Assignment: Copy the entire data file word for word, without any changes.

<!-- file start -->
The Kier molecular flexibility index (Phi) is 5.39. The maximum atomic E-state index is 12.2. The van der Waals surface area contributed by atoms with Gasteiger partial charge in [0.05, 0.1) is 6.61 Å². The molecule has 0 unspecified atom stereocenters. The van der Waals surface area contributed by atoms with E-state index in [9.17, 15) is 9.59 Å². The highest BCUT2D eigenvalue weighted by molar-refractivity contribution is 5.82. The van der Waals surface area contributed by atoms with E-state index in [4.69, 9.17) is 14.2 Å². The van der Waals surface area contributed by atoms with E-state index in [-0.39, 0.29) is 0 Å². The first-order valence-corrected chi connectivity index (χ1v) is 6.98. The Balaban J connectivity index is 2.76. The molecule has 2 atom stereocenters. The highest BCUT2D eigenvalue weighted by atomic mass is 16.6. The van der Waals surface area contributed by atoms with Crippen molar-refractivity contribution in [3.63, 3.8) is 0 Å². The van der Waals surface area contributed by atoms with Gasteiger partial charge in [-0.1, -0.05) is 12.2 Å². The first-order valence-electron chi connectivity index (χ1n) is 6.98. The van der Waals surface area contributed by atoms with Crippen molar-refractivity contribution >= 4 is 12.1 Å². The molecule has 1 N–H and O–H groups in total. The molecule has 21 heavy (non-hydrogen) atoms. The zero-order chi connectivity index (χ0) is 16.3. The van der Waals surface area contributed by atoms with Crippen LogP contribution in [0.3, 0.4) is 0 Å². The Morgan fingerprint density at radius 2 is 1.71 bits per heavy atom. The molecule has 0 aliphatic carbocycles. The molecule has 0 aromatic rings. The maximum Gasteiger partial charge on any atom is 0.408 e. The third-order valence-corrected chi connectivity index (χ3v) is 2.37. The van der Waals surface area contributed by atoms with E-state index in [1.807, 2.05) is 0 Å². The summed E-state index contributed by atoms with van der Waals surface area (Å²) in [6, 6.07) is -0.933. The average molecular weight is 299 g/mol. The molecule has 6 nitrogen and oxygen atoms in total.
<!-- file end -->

The Kier molecular flexibility index (Phi) is 5.39. The maximum atomic E-state index is 12.2. The van der Waals surface area contributed by atoms with Gasteiger partial charge in [0.05, 0.1) is 6.61 Å². The molecule has 0 unspecified atom stereocenters. The van der Waals surface area contributed by atoms with E-state index in [9.17, 15) is 9.59 Å². The highest BCUT2D eigenvalue weighted by molar-refractivity contribution is 5.82. The van der Waals surface area contributed by atoms with E-state index in [4.69, 9.17) is 14.2 Å². The van der Waals surface area contributed by atoms with E-state index in [-0.39, 0.29) is 0 Å². The first-order valence-corrected chi connectivity index (χ1v) is 6.98. The Balaban J connectivity index is 2.76. The molecule has 2 atom stereocenters. The highest BCUT2D eigenvalue weighted by atomic mass is 16.6. The van der Waals surface area contributed by atoms with Crippen molar-refractivity contribution in [3.63, 3.8) is 0 Å². The van der Waals surface area contributed by atoms with Gasteiger partial charge in [-0.1, -0.05) is 12.2 Å². The first-order valence-electron chi connectivity index (χ1n) is 6.98. The van der Waals surface area contributed by atoms with Crippen molar-refractivity contribution >= 4 is 12.1 Å². The molecule has 1 N–H and O–H groups in total. The molecule has 21 heavy (non-hydrogen) atoms. The zero-order chi connectivity index (χ0) is 16.3. The van der Waals surface area contributed by atoms with Crippen LogP contribution in [0.3, 0.4) is 0 Å². The Morgan fingerprint density at radius 2 is 1.71 bits per heavy atom. The molecule has 0 aliphatic carbocycles. The molecule has 0 aromatic rings. The maximum Gasteiger partial charge on any atom is 0.408 e. The third-order valence-corrected chi connectivity index (χ3v) is 2.37. The van der Waals surface area contributed by atoms with E-state index in [1.807, 2.05) is 0 Å². The summed E-state index contributed by atoms with van der Waals surface area (Å²) in [6, 6.07) is -0.933. The average molecular weight is 299 g/mol. The molecule has 6 nitrogen and oxygen atoms in total.